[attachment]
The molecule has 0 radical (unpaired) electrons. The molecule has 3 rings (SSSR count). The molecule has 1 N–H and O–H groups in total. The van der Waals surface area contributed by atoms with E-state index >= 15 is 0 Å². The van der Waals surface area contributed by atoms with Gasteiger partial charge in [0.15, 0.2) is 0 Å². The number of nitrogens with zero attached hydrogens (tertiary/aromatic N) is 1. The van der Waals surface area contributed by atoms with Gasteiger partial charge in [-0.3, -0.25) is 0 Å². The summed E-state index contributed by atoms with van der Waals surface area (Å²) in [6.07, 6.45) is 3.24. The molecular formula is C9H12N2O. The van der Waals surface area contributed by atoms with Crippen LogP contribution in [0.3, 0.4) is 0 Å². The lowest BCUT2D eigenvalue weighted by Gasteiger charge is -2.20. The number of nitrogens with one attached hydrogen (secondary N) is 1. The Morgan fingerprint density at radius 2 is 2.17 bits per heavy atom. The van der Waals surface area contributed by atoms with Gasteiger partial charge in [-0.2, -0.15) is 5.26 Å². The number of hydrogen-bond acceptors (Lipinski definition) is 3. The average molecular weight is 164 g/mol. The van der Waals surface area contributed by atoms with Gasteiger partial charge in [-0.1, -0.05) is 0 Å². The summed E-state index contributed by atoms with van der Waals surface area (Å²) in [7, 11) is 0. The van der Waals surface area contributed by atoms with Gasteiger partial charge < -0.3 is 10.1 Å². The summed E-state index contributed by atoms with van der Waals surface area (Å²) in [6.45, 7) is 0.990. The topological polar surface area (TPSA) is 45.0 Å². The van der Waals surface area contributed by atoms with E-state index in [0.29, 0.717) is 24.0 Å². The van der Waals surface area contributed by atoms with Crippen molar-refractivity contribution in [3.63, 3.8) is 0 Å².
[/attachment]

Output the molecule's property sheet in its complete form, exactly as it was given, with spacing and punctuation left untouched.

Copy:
The molecule has 0 radical (unpaired) electrons. The molecule has 3 rings (SSSR count). The molecule has 1 N–H and O–H groups in total. The van der Waals surface area contributed by atoms with E-state index >= 15 is 0 Å². The van der Waals surface area contributed by atoms with Gasteiger partial charge in [0.15, 0.2) is 0 Å². The number of nitrogens with zero attached hydrogens (tertiary/aromatic N) is 1. The van der Waals surface area contributed by atoms with Gasteiger partial charge in [-0.3, -0.25) is 0 Å². The summed E-state index contributed by atoms with van der Waals surface area (Å²) in [6.07, 6.45) is 3.24. The molecular formula is C9H12N2O. The van der Waals surface area contributed by atoms with Crippen LogP contribution in [0.3, 0.4) is 0 Å². The lowest BCUT2D eigenvalue weighted by Gasteiger charge is -2.20. The number of nitrogens with one attached hydrogen (secondary N) is 1. The Morgan fingerprint density at radius 2 is 2.17 bits per heavy atom. The van der Waals surface area contributed by atoms with Gasteiger partial charge in [-0.2, -0.15) is 5.26 Å². The number of hydrogen-bond acceptors (Lipinski definition) is 3. The average molecular weight is 164 g/mol. The van der Waals surface area contributed by atoms with Gasteiger partial charge in [-0.1, -0.05) is 0 Å². The summed E-state index contributed by atoms with van der Waals surface area (Å²) in [7, 11) is 0. The van der Waals surface area contributed by atoms with Gasteiger partial charge < -0.3 is 10.1 Å². The summed E-state index contributed by atoms with van der Waals surface area (Å²) in [6.45, 7) is 0.990. The topological polar surface area (TPSA) is 45.0 Å². The van der Waals surface area contributed by atoms with E-state index in [0.29, 0.717) is 24.0 Å². The van der Waals surface area contributed by atoms with Crippen molar-refractivity contribution in [3.63, 3.8) is 0 Å².